"Hey Mom, you know I truly hate to ask you this," he says, his voice plunging to a whisper. "But I'm a little short these days. Could you loan J.J. a quick five?" Before Marion can answer, he throws a grin and laughs, the entreaty reduced to an inside joke. "Damn if you don't look like Marilyn Monroe today," he says to Sapphire, before lunging out the narrow doorway into the noonlight. Sapphire titters like a girl, touches her crown of matted white hair.
The Tomato Man, a Coconut Grove fixture, stops in a few minutes later, dropping off a bag of Tennessee's finest vine-ripened for Marion. "It's almost like a Damon Runyon story in here, huh? With all these characters," offers Cecile. The characters roll in all afternoon, a few buying, most commiserating with Mom. Sapphire, Dennis the Celibate, and Cecile nibble sandwiches from a cooler and swap prescriptions for the world.
The problem, they seem to feel, derives from several sources: ungrateful immigrants who don't bother to count their blessings, greedheads bent on expelling the area's senior citizens, and carefree youths whose Rollerblades should be registered as deadly weapons. Marion listens, mostly. Sips at her brew. Releases a muffled chuckle when called for, as the trio recite Mishnah on their decay. Occasionally, they'll ask Mom to tell a favorite story.
"When I first opened up, I used to get robbed about every month," Marion says finally, without a trace of anger. "They'd cart off all the valuables and the police would call me in the middle of the night. They busted the windows enough that I stopped fixing them. Just boarded over. I used to know all the guys in jail. They'd hear about me from friends and come buy an outfit when they got out. A nice bargain. One time this black man, must have been seven feet tall, came in here and laid down a hundred-dollar bill. Didn't take a thing. Guess he heard about me in there. My son, he's a policeman, took it to the bank. He was sure it was counterfeit. I get lots of counterfeit. But he called me back an hour later. 'That's real money,' he says."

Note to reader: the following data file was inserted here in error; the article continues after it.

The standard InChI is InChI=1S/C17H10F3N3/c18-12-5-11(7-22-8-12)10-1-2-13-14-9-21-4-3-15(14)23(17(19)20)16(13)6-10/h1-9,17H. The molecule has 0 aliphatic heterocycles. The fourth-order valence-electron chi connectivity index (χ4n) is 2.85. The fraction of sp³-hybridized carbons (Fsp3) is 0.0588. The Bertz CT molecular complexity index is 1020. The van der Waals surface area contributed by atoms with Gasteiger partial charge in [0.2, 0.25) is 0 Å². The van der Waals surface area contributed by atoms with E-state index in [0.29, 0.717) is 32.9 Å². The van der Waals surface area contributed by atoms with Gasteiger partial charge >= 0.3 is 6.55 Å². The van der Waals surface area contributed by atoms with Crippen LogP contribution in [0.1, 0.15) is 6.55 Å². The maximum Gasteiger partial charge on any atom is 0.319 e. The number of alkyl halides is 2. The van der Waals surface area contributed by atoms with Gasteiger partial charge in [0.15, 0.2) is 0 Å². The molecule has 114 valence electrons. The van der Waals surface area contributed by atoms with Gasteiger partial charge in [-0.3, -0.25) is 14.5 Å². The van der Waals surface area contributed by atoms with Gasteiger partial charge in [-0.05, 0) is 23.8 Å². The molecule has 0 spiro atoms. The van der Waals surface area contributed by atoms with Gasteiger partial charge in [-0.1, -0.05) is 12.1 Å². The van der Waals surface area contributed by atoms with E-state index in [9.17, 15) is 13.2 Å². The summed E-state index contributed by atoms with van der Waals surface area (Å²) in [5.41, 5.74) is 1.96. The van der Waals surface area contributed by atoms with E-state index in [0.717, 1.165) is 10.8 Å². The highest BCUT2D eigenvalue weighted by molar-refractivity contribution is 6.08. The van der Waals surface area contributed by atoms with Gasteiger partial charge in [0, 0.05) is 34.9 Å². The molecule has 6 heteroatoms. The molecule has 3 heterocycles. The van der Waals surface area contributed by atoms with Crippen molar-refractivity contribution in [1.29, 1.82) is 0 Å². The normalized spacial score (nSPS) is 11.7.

Marion hands a bag of crayons and a framed painting to a tourist in a ponytail. "That'll be a quarter, plus 75 cents," she says.
"Well Mom, in these next few weeks you're going to find out who your real friends are," concludes Dennis, a chubby man pinched into spandex bicycle shorts. "I've sat in my room half-drunk and asked myself over and over what you're going to do. It's driving me crazy, Mom. Where are we going to go?" His drunk curdling, he looks up. "Mom, call me a taxi," he pleads.
Toward the end of the day Ted Moscovitz, a retired real estate man from New Jersey, stops in to say hello. "This lady saved a lot of poor people, people on relief," remarks Moscovitz, essaying a curtsy, porkpie hat in hand. "They got nothing else available to them, and she helped. I've always admired how she handled people. Not always good people. But she kept them from doing the wrong thing. Almost like a psychologist."
Marion hides in her change box, reddening at the eulogy. "I'm really going to miss this place," Moscovitz adds, through the heat and dust. "Look, a potato masher!" He holds up the utensil. "I lost my old potato masher and here's another -- for 25 cents. Do they even sell these any more?"
As Moscovitz teeters out, a tiny old Cuban woman slips in. She heads toward the back, talking to herself, but loud enough to be heard. Slowly it becomes apparent that she, too, is talking about Marion. "We could say she is some kind of symbol," the woman decides. A broken fluorescent tube flickers over her like lightning, as her mind unravels a skein of unanswerable questions. "But tell me, why can't she buy some newer things? Can't she keep this place in better order? Where will all this junk go when she is gone?"
"Hey, let's look for a miracle," Sapphire retorts, arms flapping. "You never know what could happen, Mama."
"We could give you a wonderful story about what the Beach was, what it used to be," Cecile says. "Oh, with all the slot machines in every story and the Clover Club on Biscayne Boulevard."
Some cord of indignation inside Sapphire snaps. "Lemme tell ya what we oughta do," she shrills. "We oughta get rid of that nut from Italy who wants to tear down the Revere and build a private house. You can't do that! All these kids want to have such a good time. It doesn't matter. It's a passing thing. They'll never have the memories we have. This place will be a ghost town. A ghost town. I lived in the Clay Hotel back in 1945, during World War II. Brings a tear to my eye to think about it." (It does.) "Those were real people back then, real memories. You don't know the half of it, Mom."
"Yeah I do," Marion says, gently marrying her fate. "I do.